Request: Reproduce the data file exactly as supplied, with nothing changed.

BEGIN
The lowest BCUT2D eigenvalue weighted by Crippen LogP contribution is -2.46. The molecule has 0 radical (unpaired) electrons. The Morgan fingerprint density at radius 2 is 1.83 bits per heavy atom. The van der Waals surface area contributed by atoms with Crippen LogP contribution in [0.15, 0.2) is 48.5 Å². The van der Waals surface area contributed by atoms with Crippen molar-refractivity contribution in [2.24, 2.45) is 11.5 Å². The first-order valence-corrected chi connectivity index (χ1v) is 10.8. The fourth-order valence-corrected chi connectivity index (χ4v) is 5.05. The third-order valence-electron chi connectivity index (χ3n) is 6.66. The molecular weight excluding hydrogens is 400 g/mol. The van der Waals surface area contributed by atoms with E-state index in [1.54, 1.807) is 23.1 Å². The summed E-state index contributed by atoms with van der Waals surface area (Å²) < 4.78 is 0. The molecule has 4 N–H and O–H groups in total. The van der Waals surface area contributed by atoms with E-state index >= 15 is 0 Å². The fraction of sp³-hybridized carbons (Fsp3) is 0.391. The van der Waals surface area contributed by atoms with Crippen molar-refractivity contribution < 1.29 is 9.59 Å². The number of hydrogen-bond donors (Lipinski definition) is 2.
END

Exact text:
The lowest BCUT2D eigenvalue weighted by Crippen LogP contribution is -2.46. The molecule has 0 radical (unpaired) electrons. The Morgan fingerprint density at radius 2 is 1.83 bits per heavy atom. The van der Waals surface area contributed by atoms with Crippen LogP contribution in [0.15, 0.2) is 48.5 Å². The van der Waals surface area contributed by atoms with Crippen molar-refractivity contribution in [2.24, 2.45) is 11.5 Å². The first-order valence-corrected chi connectivity index (χ1v) is 10.8. The fourth-order valence-corrected chi connectivity index (χ4v) is 5.05. The third-order valence-electron chi connectivity index (χ3n) is 6.66. The molecular weight excluding hydrogens is 400 g/mol. The van der Waals surface area contributed by atoms with E-state index in [1.54, 1.807) is 23.1 Å². The summed E-state index contributed by atoms with van der Waals surface area (Å²) < 4.78 is 0. The molecule has 4 N–H and O–H groups in total. The van der Waals surface area contributed by atoms with E-state index >= 15 is 0 Å². The fraction of sp³-hybridized carbons (Fsp3) is 0.391. The van der Waals surface area contributed by atoms with Crippen molar-refractivity contribution < 1.29 is 9.59 Å². The number of hydrogen-bond donors (Lipinski definition) is 2.